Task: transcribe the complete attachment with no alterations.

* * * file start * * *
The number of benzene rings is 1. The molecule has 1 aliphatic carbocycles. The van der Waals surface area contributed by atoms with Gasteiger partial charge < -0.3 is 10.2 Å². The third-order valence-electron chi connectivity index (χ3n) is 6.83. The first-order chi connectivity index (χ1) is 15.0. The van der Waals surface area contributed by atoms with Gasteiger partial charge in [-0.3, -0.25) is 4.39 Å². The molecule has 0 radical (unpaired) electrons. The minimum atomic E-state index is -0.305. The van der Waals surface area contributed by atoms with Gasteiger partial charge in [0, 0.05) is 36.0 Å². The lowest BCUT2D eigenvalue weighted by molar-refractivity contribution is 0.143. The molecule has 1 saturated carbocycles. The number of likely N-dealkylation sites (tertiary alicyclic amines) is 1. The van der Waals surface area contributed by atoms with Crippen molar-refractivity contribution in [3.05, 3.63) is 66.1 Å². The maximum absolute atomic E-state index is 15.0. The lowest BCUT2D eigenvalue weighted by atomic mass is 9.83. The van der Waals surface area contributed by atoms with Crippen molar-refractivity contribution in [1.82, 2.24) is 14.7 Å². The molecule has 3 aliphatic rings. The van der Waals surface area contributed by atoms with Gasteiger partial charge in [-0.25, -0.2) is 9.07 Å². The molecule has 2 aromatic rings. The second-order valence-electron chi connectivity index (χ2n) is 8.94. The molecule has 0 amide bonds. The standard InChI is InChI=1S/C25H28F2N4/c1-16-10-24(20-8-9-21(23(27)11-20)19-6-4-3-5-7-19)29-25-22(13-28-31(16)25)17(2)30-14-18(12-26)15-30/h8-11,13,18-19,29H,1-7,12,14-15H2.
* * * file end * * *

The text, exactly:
The number of benzene rings is 1. The molecule has 1 aliphatic carbocycles. The van der Waals surface area contributed by atoms with Gasteiger partial charge < -0.3 is 10.2 Å². The third-order valence-electron chi connectivity index (χ3n) is 6.83. The first-order chi connectivity index (χ1) is 15.0. The van der Waals surface area contributed by atoms with Gasteiger partial charge in [-0.3, -0.25) is 4.39 Å². The molecule has 0 radical (unpaired) electrons. The minimum atomic E-state index is -0.305. The van der Waals surface area contributed by atoms with Gasteiger partial charge in [0, 0.05) is 36.0 Å². The lowest BCUT2D eigenvalue weighted by molar-refractivity contribution is 0.143. The molecule has 1 saturated carbocycles. The number of likely N-dealkylation sites (tertiary alicyclic amines) is 1. The van der Waals surface area contributed by atoms with Crippen molar-refractivity contribution in [3.05, 3.63) is 66.1 Å². The maximum absolute atomic E-state index is 15.0. The lowest BCUT2D eigenvalue weighted by atomic mass is 9.83. The van der Waals surface area contributed by atoms with Crippen molar-refractivity contribution in [1.82, 2.24) is 14.7 Å². The molecule has 3 aliphatic rings. The van der Waals surface area contributed by atoms with Gasteiger partial charge in [-0.25, -0.2) is 9.07 Å². The molecule has 2 aromatic rings. The second-order valence-electron chi connectivity index (χ2n) is 8.94. The molecule has 0 amide bonds. The standard InChI is InChI=1S/C25H28F2N4/c1-16-10-24(20-8-9-21(23(27)11-20)19-6-4-3-5-7-19)29-25-22(13-28-31(16)25)17(2)30-14-18(12-26)15-30/h8-11,13,18-19,29H,1-7,12,14-15H2.